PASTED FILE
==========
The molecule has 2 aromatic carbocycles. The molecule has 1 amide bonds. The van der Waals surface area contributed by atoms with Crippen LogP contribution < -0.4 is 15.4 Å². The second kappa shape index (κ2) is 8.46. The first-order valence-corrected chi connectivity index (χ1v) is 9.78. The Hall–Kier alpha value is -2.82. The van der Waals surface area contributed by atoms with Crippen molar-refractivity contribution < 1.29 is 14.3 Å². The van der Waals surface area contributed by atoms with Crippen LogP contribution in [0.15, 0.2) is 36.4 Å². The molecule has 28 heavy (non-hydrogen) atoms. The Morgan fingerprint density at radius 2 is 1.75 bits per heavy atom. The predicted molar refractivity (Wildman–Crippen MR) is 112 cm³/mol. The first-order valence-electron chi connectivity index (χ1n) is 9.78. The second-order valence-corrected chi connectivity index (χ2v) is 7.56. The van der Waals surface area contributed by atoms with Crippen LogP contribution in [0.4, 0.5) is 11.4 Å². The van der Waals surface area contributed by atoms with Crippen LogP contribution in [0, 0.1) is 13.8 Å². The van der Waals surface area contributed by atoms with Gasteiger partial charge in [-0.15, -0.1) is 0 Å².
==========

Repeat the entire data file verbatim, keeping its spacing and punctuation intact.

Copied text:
The molecule has 2 aromatic carbocycles. The molecule has 1 amide bonds. The van der Waals surface area contributed by atoms with Crippen LogP contribution < -0.4 is 15.4 Å². The second kappa shape index (κ2) is 8.46. The first-order valence-corrected chi connectivity index (χ1v) is 9.78. The Hall–Kier alpha value is -2.82. The van der Waals surface area contributed by atoms with Crippen molar-refractivity contribution < 1.29 is 14.3 Å². The van der Waals surface area contributed by atoms with Crippen LogP contribution in [0.15, 0.2) is 36.4 Å². The molecule has 28 heavy (non-hydrogen) atoms. The Morgan fingerprint density at radius 2 is 1.75 bits per heavy atom. The predicted molar refractivity (Wildman–Crippen MR) is 112 cm³/mol. The first-order valence-electron chi connectivity index (χ1n) is 9.78. The second-order valence-corrected chi connectivity index (χ2v) is 7.56. The van der Waals surface area contributed by atoms with Crippen LogP contribution in [0.4, 0.5) is 11.4 Å². The van der Waals surface area contributed by atoms with Crippen LogP contribution in [0, 0.1) is 13.8 Å². The van der Waals surface area contributed by atoms with Gasteiger partial charge in [-0.15, -0.1) is 0 Å².